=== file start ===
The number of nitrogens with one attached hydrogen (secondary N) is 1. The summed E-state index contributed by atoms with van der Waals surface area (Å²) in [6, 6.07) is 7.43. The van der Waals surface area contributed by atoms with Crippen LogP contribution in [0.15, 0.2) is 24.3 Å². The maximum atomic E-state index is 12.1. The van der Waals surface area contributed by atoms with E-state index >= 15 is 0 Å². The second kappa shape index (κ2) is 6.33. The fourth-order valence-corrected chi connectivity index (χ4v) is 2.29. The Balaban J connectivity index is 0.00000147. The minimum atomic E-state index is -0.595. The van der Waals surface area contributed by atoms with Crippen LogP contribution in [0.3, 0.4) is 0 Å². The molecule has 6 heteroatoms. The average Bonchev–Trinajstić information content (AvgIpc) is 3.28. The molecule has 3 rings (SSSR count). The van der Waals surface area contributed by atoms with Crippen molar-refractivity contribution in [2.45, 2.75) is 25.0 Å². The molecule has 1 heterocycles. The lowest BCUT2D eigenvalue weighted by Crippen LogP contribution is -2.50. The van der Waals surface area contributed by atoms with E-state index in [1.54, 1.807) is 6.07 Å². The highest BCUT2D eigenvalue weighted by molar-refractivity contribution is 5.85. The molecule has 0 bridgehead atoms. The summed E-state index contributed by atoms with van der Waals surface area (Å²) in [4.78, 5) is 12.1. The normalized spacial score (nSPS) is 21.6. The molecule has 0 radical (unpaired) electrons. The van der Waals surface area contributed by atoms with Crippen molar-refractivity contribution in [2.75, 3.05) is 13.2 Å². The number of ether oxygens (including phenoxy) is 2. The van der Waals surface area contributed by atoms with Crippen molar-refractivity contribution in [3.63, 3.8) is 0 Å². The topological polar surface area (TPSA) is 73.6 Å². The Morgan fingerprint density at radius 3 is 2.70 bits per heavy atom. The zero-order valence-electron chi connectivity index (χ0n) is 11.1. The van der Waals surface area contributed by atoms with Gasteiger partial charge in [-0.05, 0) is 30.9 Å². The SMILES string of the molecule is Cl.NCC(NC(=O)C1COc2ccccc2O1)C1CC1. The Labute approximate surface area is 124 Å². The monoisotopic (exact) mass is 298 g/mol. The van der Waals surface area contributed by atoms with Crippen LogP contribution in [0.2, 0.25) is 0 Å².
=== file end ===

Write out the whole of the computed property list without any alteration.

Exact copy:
The number of nitrogens with one attached hydrogen (secondary N) is 1. The summed E-state index contributed by atoms with van der Waals surface area (Å²) in [6, 6.07) is 7.43. The van der Waals surface area contributed by atoms with Crippen LogP contribution in [0.15, 0.2) is 24.3 Å². The maximum atomic E-state index is 12.1. The van der Waals surface area contributed by atoms with E-state index >= 15 is 0 Å². The second kappa shape index (κ2) is 6.33. The fourth-order valence-corrected chi connectivity index (χ4v) is 2.29. The Balaban J connectivity index is 0.00000147. The minimum atomic E-state index is -0.595. The van der Waals surface area contributed by atoms with Crippen LogP contribution in [0.3, 0.4) is 0 Å². The molecule has 6 heteroatoms. The average Bonchev–Trinajstić information content (AvgIpc) is 3.28. The molecule has 3 rings (SSSR count). The van der Waals surface area contributed by atoms with Crippen molar-refractivity contribution in [2.45, 2.75) is 25.0 Å². The molecule has 1 heterocycles. The lowest BCUT2D eigenvalue weighted by Crippen LogP contribution is -2.50. The van der Waals surface area contributed by atoms with E-state index in [1.54, 1.807) is 6.07 Å². The highest BCUT2D eigenvalue weighted by molar-refractivity contribution is 5.85. The molecule has 0 bridgehead atoms. The summed E-state index contributed by atoms with van der Waals surface area (Å²) in [4.78, 5) is 12.1. The normalized spacial score (nSPS) is 21.6. The molecule has 0 radical (unpaired) electrons. The van der Waals surface area contributed by atoms with Crippen molar-refractivity contribution in [2.75, 3.05) is 13.2 Å². The number of ether oxygens (including phenoxy) is 2. The van der Waals surface area contributed by atoms with Crippen molar-refractivity contribution in [3.63, 3.8) is 0 Å². The topological polar surface area (TPSA) is 73.6 Å². The Morgan fingerprint density at radius 3 is 2.70 bits per heavy atom. The zero-order valence-electron chi connectivity index (χ0n) is 11.1. The van der Waals surface area contributed by atoms with Gasteiger partial charge in [-0.05, 0) is 30.9 Å². The SMILES string of the molecule is Cl.NCC(NC(=O)C1COc2ccccc2O1)C1CC1. The Labute approximate surface area is 124 Å². The monoisotopic (exact) mass is 298 g/mol. The van der Waals surface area contributed by atoms with Crippen LogP contribution in [0.2, 0.25) is 0 Å².